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Graphic element Research > Growth > Research projects > Land & marine transport projects > Modern waterbus reduces impact on venice
Graphic element Modern waterbus reduces impact on venice
    28-06-2000
 

Venice's urban water transport system is to be overhauled in the next decade as the city's ageing fleet of 'vaporetti' is replaced by a new model of waterbus. Designed to improve the performance of the city's passenger transport system while reducing the risk of erosion by wave wash for Venice's historic buildings, the new low impact water bus will form the basis of the fleet of the future.

The damaging effects of so-called 'wave wash' - the waves generated by ships - on buildings has been particularly felt in Venice. The city relies heavily on its fleet of vaporetti as the principal means of public passenger transport on its canal system and the adjacent lagoon. The principal objective of the LIUTO (Low Impact Urban Transport Water Omnibus) project was the design of a new hull form which would minimise this wave wash while maintaining or improving the manoeuvrability and performance of the vessel itself.

Falling under the 'Technologies for means of transport' sub-programme of the European Commission's Industrial and Materials Technologies (BRITE/EURAM 3) programme in FP4, the LIUTO industrial research project consisted of a collaborative venture between six partners from three European countries.

Operating in canals and open water

Venice's vaporetti are managed by the local passenger transport company Azienda Consorzio Trasporti Veneziano (ACTV), the LIUTO project's prime contractor. ACTV is responsible for all public transport (road and marine) in and around Venice.

ACTV identified its requirements for a new design of vessel in view of two very different conditions in which they must operate:

1. In the narrow, shallow waters of the Venetian canal system; and
2. In the open waters of the lagoon or 'lido'.

The aim was to design a new model that would produce minimum wave wash while achieving optimal performance in terms of energy efficiency and manoeuvrability. As the degree of wave wash generation is principally determined by the structure of the ship's hull, LIUTO set out to redesign a new hull for the vaporetti using advanced technologies developed for this purpose.

Improving the hull design

The basic hull form for the LIUTO waterbus was designed, developed and refined by the Department of Naval Architecture (D.I.N.) of the Frederico II University in Naples, Italy. The objectives were to create a lightweight, stress-resistant and low maintenance vessel with significantly reduced wave formation. Several variations were sent to the Maritime Research Institute Netherlands (MARIN) for optimisation using MARIN's own RAPID code, an advanced technology developed to measure wave generation and wave impact.

The LIUTO project permitted the extension, application and validation of the latest tools for predicting and minimising wave wash. The RAPID code was applied to several prototypes of the LIUTO waterbus to determine the optimal hull form. MARIN tested the units in both deep and shallow water, and at high and low speeds. The resulting modifications to the LIUTO design resulted in a 30 % reduction in wave generation at the ship's median speed.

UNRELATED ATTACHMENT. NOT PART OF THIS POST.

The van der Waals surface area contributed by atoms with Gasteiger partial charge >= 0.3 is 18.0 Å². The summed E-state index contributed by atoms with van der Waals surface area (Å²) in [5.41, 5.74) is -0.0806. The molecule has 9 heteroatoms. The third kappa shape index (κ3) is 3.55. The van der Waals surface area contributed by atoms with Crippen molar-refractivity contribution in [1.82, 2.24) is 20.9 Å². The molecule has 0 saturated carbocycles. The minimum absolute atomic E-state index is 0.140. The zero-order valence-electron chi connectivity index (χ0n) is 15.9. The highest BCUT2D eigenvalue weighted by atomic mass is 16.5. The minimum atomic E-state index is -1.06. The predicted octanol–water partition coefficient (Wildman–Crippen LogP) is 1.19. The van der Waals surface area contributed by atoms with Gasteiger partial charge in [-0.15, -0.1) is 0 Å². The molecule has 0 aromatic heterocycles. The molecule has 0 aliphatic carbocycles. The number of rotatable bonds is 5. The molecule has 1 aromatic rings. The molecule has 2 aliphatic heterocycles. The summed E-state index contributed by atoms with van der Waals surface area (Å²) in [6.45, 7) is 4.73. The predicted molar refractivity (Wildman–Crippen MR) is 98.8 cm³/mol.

Intermarine S p A of Sarzana, Italy performed the material tests, designed the structure and constructed the vessel prototype in highly resistant composite material suited to the vessel's difficult operating conditions, which include impacts, vandalism and exposure to solar radiation.

  Optimising vessel performance

In order to improve the manoeuvrability of the vessel and facilitate docking, a new azimuthal propulsion system was constructed by German marine propulsion specialist Schottel. Two propellers suited to this propulsion system were studied and built by the shipbuilding research institute Schiffbau-Versuchanstalt Potsdamm.

Because Venice's water traffic legislation permits only two speeds - slow in the canals and faster in open water - a parallel project was initiated to design a hybrid diesel-electric system for the LIUTO. The hybrid system, constructed by Italian company Ansaldo Sistemi Industriali, is intended to optimise the boat's performance at both speeds, permitting a switch from diesel when operating in open waters to electric propulsion in the canals.

  Forming a fleet for the future

The new LIUTO design will gradually replace the entire fleet of existing vaporetti over a period of eight to ten years. The city of Venice will benefit greatly in terms of preserving its historic buildings while at the same time improving its urban passenger transport system. The technology developed and perfected through the LIUTO project is equally applicable in other European cities that rely on urban water transport, such as Amsterdam and Lisbon.

   
Operating in canals and open water
Improving the hull design
Optimising vessel performance
Forming a fleet for the future
   

Key data

Sustainability is a major feature of the Land transport and marine technologies key action. The LIUTO project developed a new waterbus design that will reduce water-wash damage to Venice's historical buildings and offers better performance in the city canals and on open water.

Project: LIUTO - Low Impact Urban Transport Water Omnibus (BRPR960210)

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